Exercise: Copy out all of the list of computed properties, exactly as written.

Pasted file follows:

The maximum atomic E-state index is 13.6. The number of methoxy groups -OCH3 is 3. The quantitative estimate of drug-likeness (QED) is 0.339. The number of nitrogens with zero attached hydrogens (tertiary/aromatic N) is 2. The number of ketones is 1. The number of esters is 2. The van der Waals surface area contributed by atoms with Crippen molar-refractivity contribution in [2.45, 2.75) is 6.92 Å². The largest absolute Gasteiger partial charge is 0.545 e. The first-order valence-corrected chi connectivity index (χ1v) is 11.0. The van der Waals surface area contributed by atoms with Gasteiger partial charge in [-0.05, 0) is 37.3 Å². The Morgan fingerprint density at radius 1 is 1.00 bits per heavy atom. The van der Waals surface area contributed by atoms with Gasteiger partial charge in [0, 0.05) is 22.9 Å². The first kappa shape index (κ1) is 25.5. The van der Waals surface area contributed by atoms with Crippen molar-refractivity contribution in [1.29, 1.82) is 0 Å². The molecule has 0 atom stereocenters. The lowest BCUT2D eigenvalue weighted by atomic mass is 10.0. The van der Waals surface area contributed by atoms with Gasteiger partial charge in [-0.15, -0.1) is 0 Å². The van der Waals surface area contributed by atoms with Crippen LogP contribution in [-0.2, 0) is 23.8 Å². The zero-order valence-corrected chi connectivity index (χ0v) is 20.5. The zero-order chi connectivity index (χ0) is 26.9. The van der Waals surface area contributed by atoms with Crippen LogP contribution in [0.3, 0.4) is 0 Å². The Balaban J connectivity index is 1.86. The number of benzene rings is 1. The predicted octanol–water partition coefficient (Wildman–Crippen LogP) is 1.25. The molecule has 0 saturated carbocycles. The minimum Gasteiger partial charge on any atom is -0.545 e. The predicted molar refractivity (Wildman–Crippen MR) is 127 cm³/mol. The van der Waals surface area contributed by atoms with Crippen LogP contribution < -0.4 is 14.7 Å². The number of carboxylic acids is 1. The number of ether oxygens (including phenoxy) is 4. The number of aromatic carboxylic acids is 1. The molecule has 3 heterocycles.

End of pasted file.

The maximum atomic E-state index is 13.6. The number of methoxy groups -OCH3 is 3. The quantitative estimate of drug-likeness (QED) is 0.339. The number of nitrogens with zero attached hydrogens (tertiary/aromatic N) is 2. The number of ketones is 1. The number of esters is 2. The van der Waals surface area contributed by atoms with Crippen molar-refractivity contribution in [2.45, 2.75) is 6.92 Å². The largest absolute Gasteiger partial charge is 0.545 e. The first-order valence-corrected chi connectivity index (χ1v) is 11.0. The van der Waals surface area contributed by atoms with Gasteiger partial charge in [-0.05, 0) is 37.3 Å². The Morgan fingerprint density at radius 1 is 1.00 bits per heavy atom. The van der Waals surface area contributed by atoms with Gasteiger partial charge in [0, 0.05) is 22.9 Å². The first kappa shape index (κ1) is 25.5. The van der Waals surface area contributed by atoms with Crippen molar-refractivity contribution in [1.29, 1.82) is 0 Å². The molecule has 0 atom stereocenters. The lowest BCUT2D eigenvalue weighted by atomic mass is 10.0. The van der Waals surface area contributed by atoms with Gasteiger partial charge in [-0.15, -0.1) is 0 Å². The van der Waals surface area contributed by atoms with Crippen LogP contribution in [-0.2, 0) is 23.8 Å². The zero-order valence-corrected chi connectivity index (χ0v) is 20.5. The zero-order chi connectivity index (χ0) is 26.9. The van der Waals surface area contributed by atoms with Crippen LogP contribution in [0.3, 0.4) is 0 Å². The Balaban J connectivity index is 1.86. The number of benzene rings is 1. The predicted octanol–water partition coefficient (Wildman–Crippen LogP) is 1.25. The molecule has 0 saturated carbocycles. The minimum Gasteiger partial charge on any atom is -0.545 e. The predicted molar refractivity (Wildman–Crippen MR) is 127 cm³/mol. The van der Waals surface area contributed by atoms with Crippen LogP contribution < -0.4 is 14.7 Å². The number of carboxylic acids is 1. The number of ether oxygens (including phenoxy) is 4. The number of aromatic carboxylic acids is 1. The molecule has 3 heterocycles.